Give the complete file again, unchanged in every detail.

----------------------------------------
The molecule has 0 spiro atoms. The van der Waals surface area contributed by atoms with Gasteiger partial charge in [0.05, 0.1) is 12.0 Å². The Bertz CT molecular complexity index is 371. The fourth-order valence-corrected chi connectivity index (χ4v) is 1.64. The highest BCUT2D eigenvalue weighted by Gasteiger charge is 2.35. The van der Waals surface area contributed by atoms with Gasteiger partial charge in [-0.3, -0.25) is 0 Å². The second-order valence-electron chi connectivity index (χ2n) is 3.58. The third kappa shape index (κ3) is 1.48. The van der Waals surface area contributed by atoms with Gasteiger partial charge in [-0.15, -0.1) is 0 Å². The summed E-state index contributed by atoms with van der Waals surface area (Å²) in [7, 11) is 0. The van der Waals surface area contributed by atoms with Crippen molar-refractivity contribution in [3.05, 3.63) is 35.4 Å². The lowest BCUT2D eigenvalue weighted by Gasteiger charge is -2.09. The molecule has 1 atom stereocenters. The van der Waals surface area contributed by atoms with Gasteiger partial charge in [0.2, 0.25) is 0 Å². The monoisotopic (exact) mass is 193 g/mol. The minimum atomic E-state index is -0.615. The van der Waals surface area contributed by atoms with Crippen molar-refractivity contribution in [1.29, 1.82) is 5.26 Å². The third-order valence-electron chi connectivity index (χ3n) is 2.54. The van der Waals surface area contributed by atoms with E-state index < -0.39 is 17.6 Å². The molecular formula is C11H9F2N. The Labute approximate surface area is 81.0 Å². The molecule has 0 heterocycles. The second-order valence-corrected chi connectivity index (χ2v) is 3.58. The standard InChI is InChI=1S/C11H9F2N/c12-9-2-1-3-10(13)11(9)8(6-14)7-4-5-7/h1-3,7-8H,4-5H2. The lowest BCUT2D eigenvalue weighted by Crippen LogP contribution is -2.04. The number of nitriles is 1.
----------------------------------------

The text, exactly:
The molecule has 0 spiro atoms. The van der Waals surface area contributed by atoms with Gasteiger partial charge in [0.05, 0.1) is 12.0 Å². The Bertz CT molecular complexity index is 371. The fourth-order valence-corrected chi connectivity index (χ4v) is 1.64. The highest BCUT2D eigenvalue weighted by Gasteiger charge is 2.35. The van der Waals surface area contributed by atoms with Gasteiger partial charge in [-0.3, -0.25) is 0 Å². The second-order valence-electron chi connectivity index (χ2n) is 3.58. The third kappa shape index (κ3) is 1.48. The van der Waals surface area contributed by atoms with Gasteiger partial charge in [-0.15, -0.1) is 0 Å². The summed E-state index contributed by atoms with van der Waals surface area (Å²) in [7, 11) is 0. The van der Waals surface area contributed by atoms with Crippen molar-refractivity contribution in [3.05, 3.63) is 35.4 Å². The lowest BCUT2D eigenvalue weighted by Gasteiger charge is -2.09. The molecule has 1 atom stereocenters. The van der Waals surface area contributed by atoms with Gasteiger partial charge in [0.2, 0.25) is 0 Å². The monoisotopic (exact) mass is 193 g/mol. The minimum atomic E-state index is -0.615. The van der Waals surface area contributed by atoms with Crippen molar-refractivity contribution in [1.29, 1.82) is 5.26 Å². The third-order valence-electron chi connectivity index (χ3n) is 2.54. The van der Waals surface area contributed by atoms with E-state index < -0.39 is 17.6 Å². The molecular formula is C11H9F2N. The Labute approximate surface area is 81.0 Å². The molecule has 0 heterocycles. The second-order valence-corrected chi connectivity index (χ2v) is 3.58. The standard InChI is InChI=1S/C11H9F2N/c12-9-2-1-3-10(13)11(9)8(6-14)7-4-5-7/h1-3,7-8H,4-5H2. The lowest BCUT2D eigenvalue weighted by Crippen LogP contribution is -2.04. The number of nitriles is 1.